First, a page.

Usually by the 3rd week, you can resume light workload. Talk to your physician. Upon returning home you will need to modify your diet to avoid further heart complications. We recommend a low-fat, low-cholesterol and low-sodium diet. One of the best ways to help improve your diet is to start reading labels on the back of food products. Look at sections on fat, cholesterol and sodium.
Helping a Loved One After Coronary Artery Bypass Graft Surgery
Cholesterol should be limited to milligrams per day. Restrict your salt intake to to mg a day. The reduction in salt will help decrease water retention in your body and will also help decrease the swelling in your legs. Decreased salt intake also aids in reducing your blood pressure and any further heart complications. The American Heart Association has some great tips on reducing your fat, cholesterol and salt intake. They also provide recipes to help you in your new healthy diet. Depending on the type of surgery and your physician, you may be placed on a drug called Coumadin.
If you are placed on this medicine you need to watch your intake of Vitamin K. This drug does not work like it is supposed to when you increase your intake of Vitamin K. Vitamin K is found in many green leafy vegetables as well as a variety of other foods. Remember you do not have to get rid of vitamin K in your diet you just need to eat it in moderation. Below is a site that contains foods that are high in Vitamin K as well as some information on Coumadin and how to take the medication at home. A journal simple notebook will do will become a necessary tool in your recovery.
The journal will be used to keep track of your:. You will be placed on some medications that will lower your blood pressure. As your heart recovers, we may need to adjust these medications. A good way for your physician to tell if the medicines need adjustment is by monitoring your blood pressure at home. You can get a blood pressure cuff at your local drugstore or Costco. Take your blood pressure once in the morning before you take your medicine and once at night before you take your medicine.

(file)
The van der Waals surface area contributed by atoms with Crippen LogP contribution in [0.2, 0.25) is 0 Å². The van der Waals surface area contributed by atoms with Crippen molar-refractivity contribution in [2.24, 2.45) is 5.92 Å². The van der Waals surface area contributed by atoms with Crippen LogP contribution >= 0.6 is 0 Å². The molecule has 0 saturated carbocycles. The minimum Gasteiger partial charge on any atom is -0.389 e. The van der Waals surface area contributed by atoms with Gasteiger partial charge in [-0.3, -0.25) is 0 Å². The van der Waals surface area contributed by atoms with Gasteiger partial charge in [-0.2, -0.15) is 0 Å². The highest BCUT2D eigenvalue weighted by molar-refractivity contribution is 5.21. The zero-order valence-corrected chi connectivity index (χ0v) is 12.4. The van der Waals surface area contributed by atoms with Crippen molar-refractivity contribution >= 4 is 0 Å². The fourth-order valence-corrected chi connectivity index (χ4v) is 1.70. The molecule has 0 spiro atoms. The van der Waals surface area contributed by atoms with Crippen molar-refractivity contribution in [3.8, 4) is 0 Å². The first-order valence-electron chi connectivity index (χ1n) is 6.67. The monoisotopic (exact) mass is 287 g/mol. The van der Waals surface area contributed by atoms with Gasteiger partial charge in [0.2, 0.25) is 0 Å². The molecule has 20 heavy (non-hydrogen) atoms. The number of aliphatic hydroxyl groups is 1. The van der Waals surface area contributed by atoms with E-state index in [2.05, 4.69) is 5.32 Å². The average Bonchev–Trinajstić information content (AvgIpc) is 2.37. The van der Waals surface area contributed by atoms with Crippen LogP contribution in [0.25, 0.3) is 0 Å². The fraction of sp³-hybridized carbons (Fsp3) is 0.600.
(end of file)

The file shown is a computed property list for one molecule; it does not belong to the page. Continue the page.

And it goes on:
The top number is your systolic number and the bottom number is your diastolic. Wait an hour and retake your blood pressure. An adjustment in your blood pressure medications may be needed. Make sure to write down your blood pressure readings and the time you took it.
It will be important to take your heart rate once in the morning and once at night when you take your blood pressure. This should be done while you are resting. Monitor how fast your heart beats per minute. If you feel heart palpitations or notice your heart rate goes up or down by 20 beats since you last took it call your physician. You should also monitor your heart rate during activities like walking. If your heart rate goes up or down by more than 20 beats per minute from your resting heart rate, slow down or decrease your activity level. If you continue to see an increase or decrease call your physician.
Search Harvard Health Publishing